1.)   Quickly, give us the title and genre of your book and a 30-word or less
tagline:

Thanks for giving me this opportunity to introduce my young adult fantasy novel called The Legend of Witch Bane. The Legend of Witch Bane is the tale of three young children who embark on a desperate quest to save their kingdom from an evil queen.

2.)   Who is your favorite character and why? 
 

 

My personal favorite character in The Legend of Witch Bane has to be Laris Goddaya, the half-breed daughter of a human king and a fairy princess. Laris is a teenager who is trying to cope with the recent death of her mother and her new life in the castle of her human father. She is trapped between the world of humans and fairies—two worlds that she knows are about to collide. Laris is self-conscious of her mixed-birth and fears that she will be the downfall of her father’s kingdom. Although Laris possesses the otherworldly beauty and magical powers of her fairy kindred, she is also quick-tempered. But ultimately, she knows that she will have to come to terms with who she is or face an uncertain future that could very well result in the deaths of herself and her family.

3.)   If you could change ONE thing about your novel, what would it be?  Why?
 

 

 Although there are a few things that I would do differently if I were to publish the book today, the only thing I feel that needs to be changed is artwork that is featured on the book cover. Like most Indie authors I published my book with a very small budget and was unable to hire a world class illustrator to design my book cover. Although it isn’t a bad book cover per se, it isn’t nearly as inviting as I would like. Fortunately, the old saying that you can’t judge a book holds true for The Legend of Witch Bane as many of my readers can attest.

4.)   Give us one interesting fun fact about your book or series:

I’m a big fan of classic mythology, ancient legends, and folk tales. The inspiration behind writing the Legend of Witch Bane was to introduce many of the old legends and myths to modern audiences. Although The Legend of Witch Bane is a wholly original story, the observant reader will notice quite a few references to some of the world’s oldest stories hidden within.

5.)   How can we contact you or find out more about your books?Anyone interested in finding out more about The Legend of Witch Bane can visit www.kevishendrickson@weebly.com.

 6.)   What can we expect from you in the future?

 I have quite a few fiction books in the works. But chief among those books is the sequel to The Legend of Witch Bane. I am hopeful that it will be published soon.

7.)   And now, before you go, how about a snippet from your book that is meant
to intrigue and tantalize us:
 

Some time passed as the children entered the land of Pryfhelm, a rugged country of low sloping hills, ice-capped mountains, dark forests, and whispering creeks. There they saw many dead people and animals lying about the road. Anyr was terribly frightened, but kept her silence for fear of appearing a coward to her brother and sister. The children did not dare to speak, but each one was growing very much afraid. Kòdobos had a mind to lead his sisters from the road when they were suddenly happened upon by a stranger who was riding atop a tall black mare. He was a dark fellow wearing a wide ebon cape. His garments also were black, but were strange and foreign. He wore very few pieces of armor, the most striking of which were his gold-trimmed pauldrons that were like large bat wings folded out from beneath his cape. Mostly he wore a strange leather hide like that which was made of serpent’s skin. Rather than a vizard, which knights wore to cover their mouths, he wore a mask of black cloth that revealed only his stark eyes. As the children weren’t certain as to the intent of the stranger, they greeted him as courteously as the circumstance warranted.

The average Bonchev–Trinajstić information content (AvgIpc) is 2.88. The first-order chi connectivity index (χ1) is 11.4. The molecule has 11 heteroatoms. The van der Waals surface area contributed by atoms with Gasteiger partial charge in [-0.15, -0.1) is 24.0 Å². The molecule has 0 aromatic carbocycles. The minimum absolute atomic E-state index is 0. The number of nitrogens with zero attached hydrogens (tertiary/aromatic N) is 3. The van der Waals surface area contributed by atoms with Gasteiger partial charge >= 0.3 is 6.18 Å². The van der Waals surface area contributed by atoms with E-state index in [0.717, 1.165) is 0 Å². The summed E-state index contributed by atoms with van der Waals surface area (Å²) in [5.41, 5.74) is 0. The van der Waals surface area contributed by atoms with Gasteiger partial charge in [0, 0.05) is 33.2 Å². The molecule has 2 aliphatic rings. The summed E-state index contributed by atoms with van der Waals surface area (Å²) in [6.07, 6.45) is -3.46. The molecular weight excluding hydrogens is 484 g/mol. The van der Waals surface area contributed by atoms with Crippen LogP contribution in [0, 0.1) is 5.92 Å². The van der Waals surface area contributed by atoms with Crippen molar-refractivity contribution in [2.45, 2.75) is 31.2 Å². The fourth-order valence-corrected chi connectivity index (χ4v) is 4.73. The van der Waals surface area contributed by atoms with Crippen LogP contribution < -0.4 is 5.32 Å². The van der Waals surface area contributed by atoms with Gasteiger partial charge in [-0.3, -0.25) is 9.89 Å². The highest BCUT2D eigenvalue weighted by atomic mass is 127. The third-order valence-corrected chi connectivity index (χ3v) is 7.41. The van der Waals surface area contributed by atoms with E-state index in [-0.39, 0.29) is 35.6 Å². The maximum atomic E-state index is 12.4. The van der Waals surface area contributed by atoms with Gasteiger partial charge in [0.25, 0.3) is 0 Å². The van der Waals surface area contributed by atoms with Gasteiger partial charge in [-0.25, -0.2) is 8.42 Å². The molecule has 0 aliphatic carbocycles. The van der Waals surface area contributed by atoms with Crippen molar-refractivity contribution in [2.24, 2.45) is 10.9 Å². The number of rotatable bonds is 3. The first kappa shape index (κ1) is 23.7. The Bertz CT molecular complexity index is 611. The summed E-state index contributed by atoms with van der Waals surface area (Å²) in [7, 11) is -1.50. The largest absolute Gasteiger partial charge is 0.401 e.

“We are travelers who would pass in peace. Will you give us the road?” asked Kòdobos.

The stranger said nothing, but glared at them with his terrible brown eyes. A long, curved sword was drawn suddenly from his side before he kicked the paunch of his mare to make her fall into a mad gallop. At once the children knew they were in danger and unsheathed their own weapons. Before they could even raise their defenses, save Anyr, who had let fly the arrow from her bow, the dark stranger fell on them with all his fury. Kòdobos was the first to go flopping from his saddle. Anyr soon followed him. Laris saw the danger her sister and brother were in, and gave strife to the stranger, her twin sabers flashing through the air like beams of silver light. But she, too, was overcome and tumbled off of her saddle onto the biting snow.

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